Because it is very important to keep the heat pump equipment free of debris, there is a secondary area that needs cleaned of dust and debris at the bottom of the dryer. When you open a panel door, you will see metal fins that are a secondary layer of protection for the equipment. Samsung supplies a brush that can be used to dislodge the debris so that a vacuum hose to suck them out. The owner’s manual suggests cleaning the fins every 30 days. It took me roughly 5 minutes to clean it out which was longer than I expected. The lint and dust was packed into the fins, and it took some time to loosen then up enough so that the vacuum could do it’s job. You also need to be careful not the bend the metal fins as they are thin and somewhat pliable. The main criticism I have of this dryer is the effort it took to perform this maintenance. I would prefer to see a secondary filter that can be removed, rinsed, dried, and put back in place such as the ones you find on most new dehumidifiers.
Does the heat pump clothes dryer operate any differently than a traditional dryer?
Not really. You empty the contents of the washer into the dryer. Make sure the lint screens are cleaned out and the water tray (if using that method) is empty. Power it up, choose your setting, and press start. It’s pretty simple. I’ve read some reviews that claimed heat pump clothes dryers are noisier than their counterparts. I do not agree. In my opinion, it isn’t any louder or quieter than a standard dryer. The only noticeable difference is that it does appear the drying time is a bit longer. I wish I had tracked the dryer time from the old dryer before I replaced it, so I don’t have any concrete data to compare to here. However, I estimate it takes anywhere from 15% to 40% longer to dry a load. This will also depend on the volume of clothes in the dryer and how well the washer removed water during the spin cycle. Since I have been emptying the water tray, I have a pretty good idea s to how much water I’m emptying per load. I’ve found the loads with the most water are delicates because the washer (by design) doesn’t have an intensive spin cycle with that setting. So, there is more water to remove by the dryer.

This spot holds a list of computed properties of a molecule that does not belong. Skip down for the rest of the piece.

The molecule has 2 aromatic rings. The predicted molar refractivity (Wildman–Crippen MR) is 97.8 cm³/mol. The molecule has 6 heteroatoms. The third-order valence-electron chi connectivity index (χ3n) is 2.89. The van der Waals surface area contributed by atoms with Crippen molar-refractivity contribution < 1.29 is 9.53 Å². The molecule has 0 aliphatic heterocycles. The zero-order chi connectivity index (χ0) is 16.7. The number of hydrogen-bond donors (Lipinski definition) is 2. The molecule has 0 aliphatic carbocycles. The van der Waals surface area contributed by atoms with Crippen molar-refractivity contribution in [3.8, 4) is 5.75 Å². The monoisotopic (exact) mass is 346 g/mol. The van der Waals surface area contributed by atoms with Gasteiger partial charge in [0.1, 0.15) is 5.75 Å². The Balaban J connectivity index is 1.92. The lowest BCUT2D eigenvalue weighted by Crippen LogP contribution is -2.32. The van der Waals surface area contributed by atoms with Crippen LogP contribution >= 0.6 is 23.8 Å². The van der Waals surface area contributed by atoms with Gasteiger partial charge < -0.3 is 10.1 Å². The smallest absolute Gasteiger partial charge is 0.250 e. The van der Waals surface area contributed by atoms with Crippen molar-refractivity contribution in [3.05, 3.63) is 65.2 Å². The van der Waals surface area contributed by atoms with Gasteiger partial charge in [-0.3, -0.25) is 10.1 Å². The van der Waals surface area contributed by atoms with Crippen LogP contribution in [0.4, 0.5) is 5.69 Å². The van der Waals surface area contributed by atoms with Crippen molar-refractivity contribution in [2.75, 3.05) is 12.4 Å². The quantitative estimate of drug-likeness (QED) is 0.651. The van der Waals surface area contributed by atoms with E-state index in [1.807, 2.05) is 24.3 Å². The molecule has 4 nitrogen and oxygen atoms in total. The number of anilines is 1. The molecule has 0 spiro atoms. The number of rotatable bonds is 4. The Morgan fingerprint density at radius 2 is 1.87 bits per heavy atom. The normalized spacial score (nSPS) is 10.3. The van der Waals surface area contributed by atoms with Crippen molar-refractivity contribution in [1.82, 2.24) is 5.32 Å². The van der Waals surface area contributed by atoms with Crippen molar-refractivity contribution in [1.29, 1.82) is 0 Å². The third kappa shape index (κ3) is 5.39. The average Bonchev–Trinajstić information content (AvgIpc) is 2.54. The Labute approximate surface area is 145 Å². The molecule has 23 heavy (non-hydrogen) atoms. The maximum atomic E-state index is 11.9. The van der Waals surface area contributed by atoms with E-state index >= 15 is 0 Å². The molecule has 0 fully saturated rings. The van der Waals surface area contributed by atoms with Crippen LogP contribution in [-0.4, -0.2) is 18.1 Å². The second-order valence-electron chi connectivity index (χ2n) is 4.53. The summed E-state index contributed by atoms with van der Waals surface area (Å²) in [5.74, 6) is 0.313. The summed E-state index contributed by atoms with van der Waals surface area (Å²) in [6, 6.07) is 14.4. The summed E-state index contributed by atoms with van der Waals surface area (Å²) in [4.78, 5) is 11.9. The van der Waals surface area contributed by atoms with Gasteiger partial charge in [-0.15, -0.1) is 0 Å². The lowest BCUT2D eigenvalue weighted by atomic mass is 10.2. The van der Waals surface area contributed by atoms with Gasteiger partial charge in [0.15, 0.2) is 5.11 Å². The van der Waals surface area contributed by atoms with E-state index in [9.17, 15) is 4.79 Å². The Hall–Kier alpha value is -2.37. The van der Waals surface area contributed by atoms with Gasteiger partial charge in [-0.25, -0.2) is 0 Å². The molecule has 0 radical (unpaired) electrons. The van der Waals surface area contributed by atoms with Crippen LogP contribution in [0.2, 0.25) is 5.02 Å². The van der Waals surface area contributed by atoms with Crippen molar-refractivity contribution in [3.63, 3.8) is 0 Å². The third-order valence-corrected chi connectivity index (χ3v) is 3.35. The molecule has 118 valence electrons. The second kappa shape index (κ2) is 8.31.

Why I’m returning the dryer to the store
Unfortunately, I have to exchange this heat pump dryer for another model of heat pump dryer. When the delivery crew arrived and opened up the back of the truck, I immediately knew something was wrong. The new dryer was considerably smaller than the new washer. It turns out I had purchased a 4.0 cubic foot dryer with a 4.5 cubic foot clothes washer. I quickly learned that the capacity of the dryer should be roughly 2 times larger than the capacity of the clothes washer to ensure there is plenty of air space to move through the clothes. This dryer would work well for an apartment or for a home with just 1 or 2 people. If you have a larger family like mine, this won’t do you justice. While I wait for the replacement dryer to arrive, I’ve had to purposely wash smaller loads, so it takes longer for me to get through the week’s laundry. I would also add that there is no way a comforter would fit into the 4.0 cubic foot dryer, so I’m looking forward to the larger one.
Before operating it for the first time, I returned to the store to speak with the sales manager. They graciously offered to exchange the dryer for a larger one and are allowing me to use the current one while we wait for the new one to arrive. I had to pay the difference of course. So, my $1079 regular price Samsung dryer turned into a $1609 Whirlpool unit. In my zealousness and excitement when making the initial purchase, I think the original salesman assumed I knew what I was talking about when it came to sizing. While he was researching what was available to order, I was distracting him with my chatter about how they worked.
So, now you will understand while I have “Part 1” in the title of this post. Stay tuned for a follow up review after I have a chance to use the Whirlpool model for a few weeks.
Beyond choosing the appropriate size appliance, here are the key considerations for heat pump clothes dryers:
- It’s energy efficient
- It’s ventless. No dryer exhaust pipe and termination to maintain, and removes the risk of dryer fires.
- More flexibility as to location in the home to install the dryer
- Ease of operation
- They upfront cost is high
- Slightly longer drying times
- The secondary lint area needs cleaned about every 30 days, and this unit takes a bit of work to clean it out.
- If you buy one, be prepared to wait a few weeks to get it. Stores may not keep them in stock and need to order.
- There can be a learning curve for guests using the laundry or family members who rarely use the laundry.